SEVERAL PROBLEMS IN ELECTIONS COVERAGE are directly connected to legislation shortcomings. During the period, preceding the pre-election promotion, certain materials, devoted to charity actions, initiatives related to social issues and pre-election meetings of the parties “Prosperous Armenia” and less frequently “Orinats Yerkir” contained indirect attributes of political advertisement. The same or almost the same reports (both in terms of images and texts) were aired on more than one channels, mostly on “Kentron” and Second Armenian TV Channel, and in certain cases on “Yerkir Media”, “Armenia” and “Shant”. These attributes allow to suggest that the above-mentioned reports did not represent editorial coverage of events, but hidden political promotion, which was carried out contrary to RA legislation. And even if the performance of the media during the period of the official pre-election promotion would have been ideal, this would not always be enough for compensating the imbalance, which had been formed during the previous periods. This circumstance is forcing to once again raise the issues of deliberate unequal opportunities for political parties and the necessity of clear normative-legal regulation and monitoring not only for the short period of pre-election promotion, but also for the period preceding it.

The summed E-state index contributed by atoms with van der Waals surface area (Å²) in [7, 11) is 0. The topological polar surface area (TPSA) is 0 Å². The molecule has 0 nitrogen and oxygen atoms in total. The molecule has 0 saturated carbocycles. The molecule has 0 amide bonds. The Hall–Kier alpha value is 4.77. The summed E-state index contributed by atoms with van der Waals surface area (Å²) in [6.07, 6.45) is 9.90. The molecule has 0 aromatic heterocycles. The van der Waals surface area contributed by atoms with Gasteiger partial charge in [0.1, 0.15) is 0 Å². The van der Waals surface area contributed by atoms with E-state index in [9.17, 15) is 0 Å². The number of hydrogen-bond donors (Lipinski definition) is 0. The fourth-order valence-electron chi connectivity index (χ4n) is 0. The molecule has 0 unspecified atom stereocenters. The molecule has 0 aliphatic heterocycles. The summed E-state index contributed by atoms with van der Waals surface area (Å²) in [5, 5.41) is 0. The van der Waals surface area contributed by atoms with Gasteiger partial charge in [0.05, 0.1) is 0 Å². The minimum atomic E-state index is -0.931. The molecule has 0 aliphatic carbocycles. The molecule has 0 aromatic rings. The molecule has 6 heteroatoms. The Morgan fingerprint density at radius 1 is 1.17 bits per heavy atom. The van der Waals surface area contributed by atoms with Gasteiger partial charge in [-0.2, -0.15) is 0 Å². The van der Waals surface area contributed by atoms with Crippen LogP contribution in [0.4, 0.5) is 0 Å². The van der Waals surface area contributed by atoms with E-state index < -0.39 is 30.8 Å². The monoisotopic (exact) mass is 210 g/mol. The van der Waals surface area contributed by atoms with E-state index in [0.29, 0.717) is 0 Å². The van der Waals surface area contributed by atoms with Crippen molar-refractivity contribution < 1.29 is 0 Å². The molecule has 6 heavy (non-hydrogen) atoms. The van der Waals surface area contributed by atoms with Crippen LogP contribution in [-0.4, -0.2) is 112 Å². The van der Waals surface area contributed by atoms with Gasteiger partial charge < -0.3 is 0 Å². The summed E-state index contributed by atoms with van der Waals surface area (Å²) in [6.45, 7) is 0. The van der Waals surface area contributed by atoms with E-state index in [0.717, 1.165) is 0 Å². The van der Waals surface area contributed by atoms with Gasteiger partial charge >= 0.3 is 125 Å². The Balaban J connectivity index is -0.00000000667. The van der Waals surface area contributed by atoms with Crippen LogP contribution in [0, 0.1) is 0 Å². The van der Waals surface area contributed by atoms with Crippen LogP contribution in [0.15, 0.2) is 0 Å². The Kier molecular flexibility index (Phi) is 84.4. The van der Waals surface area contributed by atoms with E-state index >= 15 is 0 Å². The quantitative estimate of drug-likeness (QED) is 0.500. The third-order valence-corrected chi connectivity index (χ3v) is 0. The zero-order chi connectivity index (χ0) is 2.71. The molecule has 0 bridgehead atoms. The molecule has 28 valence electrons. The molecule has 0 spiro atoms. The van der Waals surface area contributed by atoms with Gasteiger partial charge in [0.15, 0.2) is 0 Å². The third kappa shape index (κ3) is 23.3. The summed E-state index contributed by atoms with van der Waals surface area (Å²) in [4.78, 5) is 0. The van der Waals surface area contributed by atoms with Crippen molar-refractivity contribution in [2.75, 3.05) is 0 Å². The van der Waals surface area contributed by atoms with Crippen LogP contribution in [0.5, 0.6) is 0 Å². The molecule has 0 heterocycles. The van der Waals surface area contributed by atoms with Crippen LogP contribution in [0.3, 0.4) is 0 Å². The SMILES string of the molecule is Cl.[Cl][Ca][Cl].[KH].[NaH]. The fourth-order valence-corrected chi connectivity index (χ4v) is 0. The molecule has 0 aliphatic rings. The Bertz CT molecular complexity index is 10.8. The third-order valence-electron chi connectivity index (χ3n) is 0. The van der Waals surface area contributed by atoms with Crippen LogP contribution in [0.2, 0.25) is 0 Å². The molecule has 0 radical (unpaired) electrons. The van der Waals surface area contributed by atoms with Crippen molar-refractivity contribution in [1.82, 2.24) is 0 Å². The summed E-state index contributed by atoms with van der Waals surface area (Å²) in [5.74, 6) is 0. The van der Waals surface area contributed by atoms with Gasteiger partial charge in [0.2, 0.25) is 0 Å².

Particularly, the “video-press-release” pieces, which are provided by parties to various broadcasters, in the opinion of YPC monitoring group, should be interpreted as political advertisement, in case they are not going through proper editorial processing. Broadcasting these pieces in their initial versions cannot be presented as coverage on the part of the media, since the audience has the right to know, whether it is receiving a journalistic piece or a direct message from the politicians.